Published on Global Research.ca, by Ramzy Baroud, December 30, 2010.
… Indeed, 2010 was a year that human will proved more effective than military hardware. It was the year human solidarity crossed over like never before into new realms, bringing with it much hope and many new possibilities.
But the celebration of hope doesn’t end in Palestine and Iraq. It merely begins there. Champions of human rights come from every color and creed. Nobel Peace Prize Laureate Aung San Suu Kyi of Myanmar, The Most Rev. Dr. Desmond Tutu of South Africa, former US President Jimmy Carter and other luminaries and civil society heroes and heroines from across the world will continue their mission of peace and justice, as they have for many years.
These well-known names are only part of the story. There are literary millions of unsung heroes that make the hardship of the years more tolerable, and who will continue to guide us through new years and unknown challenges.
Haiti was one country that was hit hardest in 2010. The small nation was greeted on January 12, 2010 with a most catastrophic earthquake, followed by 52 aftershocks. Over half a million people were estimated killed and injured, and many more became homeless. The year ended on a similarly devastating note, as over 2,000 people died and 105,000 fell ill (according to estimates by the Pan American Health Organization) after a cholera outbreak ravished an already overwhelmed country.
It is rather strange how leading powers can be so immaculate and efficient in their preparations for war, and yet so scandalously slow in their responses to human need when there is no political or economic price to be exacted. But this discrepancy will hardly deter doctors and nurses at the St. Nicholas Hospital in Haiti, who, despite the dangerous lack of resources, managed to save 90 percent of their patients.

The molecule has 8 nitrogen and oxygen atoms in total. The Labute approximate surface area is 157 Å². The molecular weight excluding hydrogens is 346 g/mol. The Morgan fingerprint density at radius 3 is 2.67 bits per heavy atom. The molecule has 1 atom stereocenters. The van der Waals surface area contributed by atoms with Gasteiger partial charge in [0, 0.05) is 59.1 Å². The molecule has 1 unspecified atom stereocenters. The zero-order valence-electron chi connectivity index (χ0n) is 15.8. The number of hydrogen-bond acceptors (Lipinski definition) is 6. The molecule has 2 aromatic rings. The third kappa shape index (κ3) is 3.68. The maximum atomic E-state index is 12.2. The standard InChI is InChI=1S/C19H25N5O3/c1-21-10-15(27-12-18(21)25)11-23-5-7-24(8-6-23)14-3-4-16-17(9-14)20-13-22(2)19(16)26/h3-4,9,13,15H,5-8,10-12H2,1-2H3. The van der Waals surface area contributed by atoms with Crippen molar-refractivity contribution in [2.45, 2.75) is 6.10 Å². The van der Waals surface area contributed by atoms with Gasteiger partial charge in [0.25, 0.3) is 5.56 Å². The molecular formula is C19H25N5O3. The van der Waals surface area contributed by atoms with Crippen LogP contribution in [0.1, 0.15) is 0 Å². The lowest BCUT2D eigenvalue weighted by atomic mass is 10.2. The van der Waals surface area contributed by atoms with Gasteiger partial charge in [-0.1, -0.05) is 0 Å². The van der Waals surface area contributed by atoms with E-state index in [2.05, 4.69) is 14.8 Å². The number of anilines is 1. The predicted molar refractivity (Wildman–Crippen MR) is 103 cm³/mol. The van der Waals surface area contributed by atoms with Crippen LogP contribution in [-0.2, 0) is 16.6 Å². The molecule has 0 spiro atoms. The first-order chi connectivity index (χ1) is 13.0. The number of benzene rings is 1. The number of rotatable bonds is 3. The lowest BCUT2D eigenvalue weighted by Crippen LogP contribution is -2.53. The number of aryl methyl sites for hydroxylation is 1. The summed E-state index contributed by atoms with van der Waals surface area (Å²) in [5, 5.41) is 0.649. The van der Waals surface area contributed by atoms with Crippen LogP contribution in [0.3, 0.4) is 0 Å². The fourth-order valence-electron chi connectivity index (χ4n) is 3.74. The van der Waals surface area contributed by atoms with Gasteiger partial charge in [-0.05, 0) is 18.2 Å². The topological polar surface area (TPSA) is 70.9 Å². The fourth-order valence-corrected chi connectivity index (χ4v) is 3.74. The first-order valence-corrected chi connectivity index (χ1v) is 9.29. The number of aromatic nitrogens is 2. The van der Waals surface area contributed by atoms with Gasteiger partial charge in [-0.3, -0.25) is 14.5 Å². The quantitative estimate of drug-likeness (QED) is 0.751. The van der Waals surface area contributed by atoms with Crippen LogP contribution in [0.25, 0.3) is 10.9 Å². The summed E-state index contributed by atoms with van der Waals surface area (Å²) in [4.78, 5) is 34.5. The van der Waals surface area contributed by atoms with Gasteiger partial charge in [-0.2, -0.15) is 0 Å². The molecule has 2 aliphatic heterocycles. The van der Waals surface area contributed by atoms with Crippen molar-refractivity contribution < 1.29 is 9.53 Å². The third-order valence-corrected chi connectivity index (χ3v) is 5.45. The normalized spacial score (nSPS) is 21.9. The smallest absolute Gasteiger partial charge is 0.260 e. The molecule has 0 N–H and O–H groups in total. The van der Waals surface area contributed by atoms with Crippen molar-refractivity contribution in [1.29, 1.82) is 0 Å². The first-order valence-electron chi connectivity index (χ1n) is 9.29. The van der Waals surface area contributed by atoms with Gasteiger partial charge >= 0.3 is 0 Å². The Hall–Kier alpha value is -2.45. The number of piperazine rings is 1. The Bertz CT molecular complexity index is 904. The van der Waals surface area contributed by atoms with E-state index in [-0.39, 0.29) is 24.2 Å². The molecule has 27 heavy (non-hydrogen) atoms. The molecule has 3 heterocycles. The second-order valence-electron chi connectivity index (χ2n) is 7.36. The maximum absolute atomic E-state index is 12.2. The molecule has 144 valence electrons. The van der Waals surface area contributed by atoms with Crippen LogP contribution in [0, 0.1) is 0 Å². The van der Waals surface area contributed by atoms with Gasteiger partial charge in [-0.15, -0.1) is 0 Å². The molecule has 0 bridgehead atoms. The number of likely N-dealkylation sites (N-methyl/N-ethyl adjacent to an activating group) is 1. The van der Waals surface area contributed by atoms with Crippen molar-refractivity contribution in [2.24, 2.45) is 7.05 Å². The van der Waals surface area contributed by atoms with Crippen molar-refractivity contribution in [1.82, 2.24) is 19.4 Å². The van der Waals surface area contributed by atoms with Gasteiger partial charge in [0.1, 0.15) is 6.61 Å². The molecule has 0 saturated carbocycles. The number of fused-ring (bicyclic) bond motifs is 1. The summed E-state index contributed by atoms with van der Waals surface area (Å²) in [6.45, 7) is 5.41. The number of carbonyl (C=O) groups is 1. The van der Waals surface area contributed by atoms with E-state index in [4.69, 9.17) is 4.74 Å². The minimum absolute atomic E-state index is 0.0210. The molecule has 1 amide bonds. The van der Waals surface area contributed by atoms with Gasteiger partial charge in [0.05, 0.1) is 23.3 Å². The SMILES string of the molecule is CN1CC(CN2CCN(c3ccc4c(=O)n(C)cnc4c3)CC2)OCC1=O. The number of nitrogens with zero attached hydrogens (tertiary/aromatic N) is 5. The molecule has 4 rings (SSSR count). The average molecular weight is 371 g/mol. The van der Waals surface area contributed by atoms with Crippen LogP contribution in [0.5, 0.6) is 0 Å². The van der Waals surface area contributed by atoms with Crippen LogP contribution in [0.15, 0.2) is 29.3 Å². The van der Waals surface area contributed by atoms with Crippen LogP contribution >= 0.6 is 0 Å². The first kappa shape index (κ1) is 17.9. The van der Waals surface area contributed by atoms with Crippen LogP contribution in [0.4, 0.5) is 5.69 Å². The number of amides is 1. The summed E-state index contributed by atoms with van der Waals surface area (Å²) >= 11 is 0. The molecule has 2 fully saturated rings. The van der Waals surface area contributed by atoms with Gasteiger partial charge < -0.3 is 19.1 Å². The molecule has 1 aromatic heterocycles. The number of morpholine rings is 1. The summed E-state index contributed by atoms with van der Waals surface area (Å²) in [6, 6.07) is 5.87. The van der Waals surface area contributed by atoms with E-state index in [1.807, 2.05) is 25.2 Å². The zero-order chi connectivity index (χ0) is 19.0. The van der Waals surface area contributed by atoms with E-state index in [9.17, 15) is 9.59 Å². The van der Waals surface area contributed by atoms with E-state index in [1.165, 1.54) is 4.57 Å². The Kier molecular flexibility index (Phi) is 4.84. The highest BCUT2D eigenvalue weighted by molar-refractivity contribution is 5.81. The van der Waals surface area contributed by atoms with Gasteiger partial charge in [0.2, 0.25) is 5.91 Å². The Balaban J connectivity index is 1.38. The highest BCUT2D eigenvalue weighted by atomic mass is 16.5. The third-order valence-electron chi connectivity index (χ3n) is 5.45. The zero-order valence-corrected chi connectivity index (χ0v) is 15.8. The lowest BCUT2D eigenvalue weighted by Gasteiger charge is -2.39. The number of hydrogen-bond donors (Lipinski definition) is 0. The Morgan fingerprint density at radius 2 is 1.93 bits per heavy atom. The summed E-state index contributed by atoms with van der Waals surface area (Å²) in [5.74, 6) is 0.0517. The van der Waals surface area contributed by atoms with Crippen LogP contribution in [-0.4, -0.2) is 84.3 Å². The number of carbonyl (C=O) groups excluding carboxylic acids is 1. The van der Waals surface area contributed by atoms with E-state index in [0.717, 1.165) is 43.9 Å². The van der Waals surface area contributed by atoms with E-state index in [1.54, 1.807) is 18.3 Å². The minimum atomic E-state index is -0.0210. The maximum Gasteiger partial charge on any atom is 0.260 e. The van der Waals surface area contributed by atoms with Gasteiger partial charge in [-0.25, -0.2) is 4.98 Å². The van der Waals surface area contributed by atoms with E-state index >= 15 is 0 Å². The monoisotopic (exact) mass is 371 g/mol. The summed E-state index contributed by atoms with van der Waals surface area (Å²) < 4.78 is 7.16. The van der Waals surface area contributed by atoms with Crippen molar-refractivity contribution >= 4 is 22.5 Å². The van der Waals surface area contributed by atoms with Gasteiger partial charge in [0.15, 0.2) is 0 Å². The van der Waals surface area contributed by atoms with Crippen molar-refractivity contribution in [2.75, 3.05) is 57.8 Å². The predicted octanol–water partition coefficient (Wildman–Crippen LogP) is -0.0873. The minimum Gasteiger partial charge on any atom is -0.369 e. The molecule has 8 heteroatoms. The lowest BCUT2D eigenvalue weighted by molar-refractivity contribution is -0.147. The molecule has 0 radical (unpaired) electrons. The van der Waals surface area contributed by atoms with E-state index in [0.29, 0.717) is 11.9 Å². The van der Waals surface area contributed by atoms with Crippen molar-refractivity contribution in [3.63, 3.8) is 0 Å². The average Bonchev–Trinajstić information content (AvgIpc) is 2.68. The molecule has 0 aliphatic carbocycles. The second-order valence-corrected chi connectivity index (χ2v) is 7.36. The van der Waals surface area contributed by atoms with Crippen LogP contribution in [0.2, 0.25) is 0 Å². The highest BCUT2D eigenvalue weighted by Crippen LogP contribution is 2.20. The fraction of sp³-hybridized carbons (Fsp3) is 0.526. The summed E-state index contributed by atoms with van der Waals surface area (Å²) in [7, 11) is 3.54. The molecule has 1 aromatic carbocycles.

Our hearts go out to Haiti and its people during these hard times. But Haiti needs more than good wishes and solemn prayers. It also needs courageous stances by civil society to offset the half-hearted commitments made by some governments and publicity-seeking leaders.
It must be said that hope is not a random word aimed at summoning a fuzzy, temporary feeling of positive expectations for the future. To achieve its intended meaning, it must be predicated on real, foreseeable values. It must be followed by action. Civil society needs to continue to step up and fill the gaps created or left wide open by self-seeking world powers.
Words don’t end wars, confront greed or slow down the devastation caused by natural disasters. People do. Let 2011 be a year of action, hope, and the uninterrupted triumph of civil society. (full text).